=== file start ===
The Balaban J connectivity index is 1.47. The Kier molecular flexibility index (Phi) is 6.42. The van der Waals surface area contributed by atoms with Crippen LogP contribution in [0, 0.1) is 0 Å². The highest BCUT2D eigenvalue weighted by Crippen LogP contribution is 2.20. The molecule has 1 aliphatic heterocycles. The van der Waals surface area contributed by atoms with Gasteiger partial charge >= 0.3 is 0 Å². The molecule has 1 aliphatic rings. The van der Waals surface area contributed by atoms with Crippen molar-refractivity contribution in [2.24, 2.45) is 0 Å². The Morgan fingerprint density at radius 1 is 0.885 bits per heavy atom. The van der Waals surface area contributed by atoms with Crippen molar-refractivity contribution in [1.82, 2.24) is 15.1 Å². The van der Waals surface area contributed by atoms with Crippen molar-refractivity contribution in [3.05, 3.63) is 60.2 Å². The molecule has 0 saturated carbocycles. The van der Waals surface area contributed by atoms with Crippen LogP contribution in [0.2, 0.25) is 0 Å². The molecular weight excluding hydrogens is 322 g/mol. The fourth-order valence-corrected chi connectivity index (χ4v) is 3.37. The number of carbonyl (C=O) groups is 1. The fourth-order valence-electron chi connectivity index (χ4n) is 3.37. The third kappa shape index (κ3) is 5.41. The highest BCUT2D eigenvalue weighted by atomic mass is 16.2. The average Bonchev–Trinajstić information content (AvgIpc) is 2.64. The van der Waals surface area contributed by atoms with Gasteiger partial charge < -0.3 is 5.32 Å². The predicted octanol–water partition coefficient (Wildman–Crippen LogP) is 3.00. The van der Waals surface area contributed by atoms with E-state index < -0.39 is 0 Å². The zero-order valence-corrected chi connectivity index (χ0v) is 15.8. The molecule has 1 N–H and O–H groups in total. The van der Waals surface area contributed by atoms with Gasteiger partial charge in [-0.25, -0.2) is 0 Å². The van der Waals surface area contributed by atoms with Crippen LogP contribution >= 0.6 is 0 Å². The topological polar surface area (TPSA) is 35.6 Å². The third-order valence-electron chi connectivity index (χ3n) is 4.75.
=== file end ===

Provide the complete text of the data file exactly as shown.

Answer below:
The Balaban J connectivity index is 1.47. The Kier molecular flexibility index (Phi) is 6.42. The van der Waals surface area contributed by atoms with Crippen LogP contribution in [0, 0.1) is 0 Å². The highest BCUT2D eigenvalue weighted by Crippen LogP contribution is 2.20. The molecule has 1 aliphatic heterocycles. The van der Waals surface area contributed by atoms with Gasteiger partial charge >= 0.3 is 0 Å². The molecule has 1 aliphatic rings. The van der Waals surface area contributed by atoms with Crippen molar-refractivity contribution in [2.24, 2.45) is 0 Å². The Morgan fingerprint density at radius 1 is 0.885 bits per heavy atom. The van der Waals surface area contributed by atoms with Crippen molar-refractivity contribution in [1.82, 2.24) is 15.1 Å². The van der Waals surface area contributed by atoms with Crippen molar-refractivity contribution in [3.05, 3.63) is 60.2 Å². The molecule has 0 saturated carbocycles. The van der Waals surface area contributed by atoms with Crippen LogP contribution in [0.2, 0.25) is 0 Å². The molecular weight excluding hydrogens is 322 g/mol. The fourth-order valence-corrected chi connectivity index (χ4v) is 3.37. The number of carbonyl (C=O) groups is 1. The fourth-order valence-electron chi connectivity index (χ4n) is 3.37. The third kappa shape index (κ3) is 5.41. The highest BCUT2D eigenvalue weighted by atomic mass is 16.2. The average Bonchev–Trinajstić information content (AvgIpc) is 2.64. The van der Waals surface area contributed by atoms with Gasteiger partial charge < -0.3 is 5.32 Å². The predicted octanol–water partition coefficient (Wildman–Crippen LogP) is 3.00. The van der Waals surface area contributed by atoms with E-state index < -0.39 is 0 Å². The zero-order valence-corrected chi connectivity index (χ0v) is 15.8. The molecule has 1 N–H and O–H groups in total. The van der Waals surface area contributed by atoms with Gasteiger partial charge in [-0.25, -0.2) is 0 Å². The van der Waals surface area contributed by atoms with Crippen LogP contribution >= 0.6 is 0 Å². The topological polar surface area (TPSA) is 35.6 Å². The third-order valence-electron chi connectivity index (χ3n) is 4.75.